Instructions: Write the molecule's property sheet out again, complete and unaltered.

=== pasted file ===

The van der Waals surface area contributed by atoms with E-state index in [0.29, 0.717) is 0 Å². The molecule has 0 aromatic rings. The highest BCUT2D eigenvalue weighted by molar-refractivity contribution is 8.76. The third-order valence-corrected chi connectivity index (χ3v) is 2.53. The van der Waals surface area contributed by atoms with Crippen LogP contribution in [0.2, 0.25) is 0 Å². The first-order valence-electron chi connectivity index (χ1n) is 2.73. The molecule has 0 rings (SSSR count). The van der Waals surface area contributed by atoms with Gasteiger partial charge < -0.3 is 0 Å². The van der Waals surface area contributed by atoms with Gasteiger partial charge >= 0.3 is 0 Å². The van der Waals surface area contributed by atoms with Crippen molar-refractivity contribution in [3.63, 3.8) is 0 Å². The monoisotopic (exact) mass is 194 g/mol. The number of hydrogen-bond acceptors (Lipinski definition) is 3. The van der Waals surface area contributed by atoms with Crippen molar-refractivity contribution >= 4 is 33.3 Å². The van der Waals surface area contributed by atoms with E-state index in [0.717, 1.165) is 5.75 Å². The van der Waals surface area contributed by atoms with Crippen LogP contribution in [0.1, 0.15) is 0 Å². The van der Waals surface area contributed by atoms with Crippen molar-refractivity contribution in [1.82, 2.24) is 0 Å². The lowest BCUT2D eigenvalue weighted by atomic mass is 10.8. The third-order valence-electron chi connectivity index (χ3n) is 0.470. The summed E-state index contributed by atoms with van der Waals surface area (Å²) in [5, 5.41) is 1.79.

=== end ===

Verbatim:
The van der Waals surface area contributed by atoms with E-state index in [0.29, 0.717) is 0 Å². The molecule has 0 aromatic rings. The highest BCUT2D eigenvalue weighted by molar-refractivity contribution is 8.76. The third-order valence-corrected chi connectivity index (χ3v) is 2.53. The van der Waals surface area contributed by atoms with Crippen LogP contribution in [0.2, 0.25) is 0 Å². The first-order valence-electron chi connectivity index (χ1n) is 2.73. The molecule has 0 rings (SSSR count). The van der Waals surface area contributed by atoms with Gasteiger partial charge < -0.3 is 0 Å². The van der Waals surface area contributed by atoms with Gasteiger partial charge >= 0.3 is 0 Å². The van der Waals surface area contributed by atoms with Crippen molar-refractivity contribution in [3.63, 3.8) is 0 Å². The monoisotopic (exact) mass is 194 g/mol. The number of hydrogen-bond acceptors (Lipinski definition) is 3. The van der Waals surface area contributed by atoms with Crippen molar-refractivity contribution >= 4 is 33.3 Å². The van der Waals surface area contributed by atoms with E-state index in [0.717, 1.165) is 5.75 Å². The van der Waals surface area contributed by atoms with Crippen LogP contribution in [0.1, 0.15) is 0 Å². The van der Waals surface area contributed by atoms with Crippen molar-refractivity contribution in [1.82, 2.24) is 0 Å². The lowest BCUT2D eigenvalue weighted by atomic mass is 10.8. The third-order valence-electron chi connectivity index (χ3n) is 0.470. The summed E-state index contributed by atoms with van der Waals surface area (Å²) in [5, 5.41) is 1.79.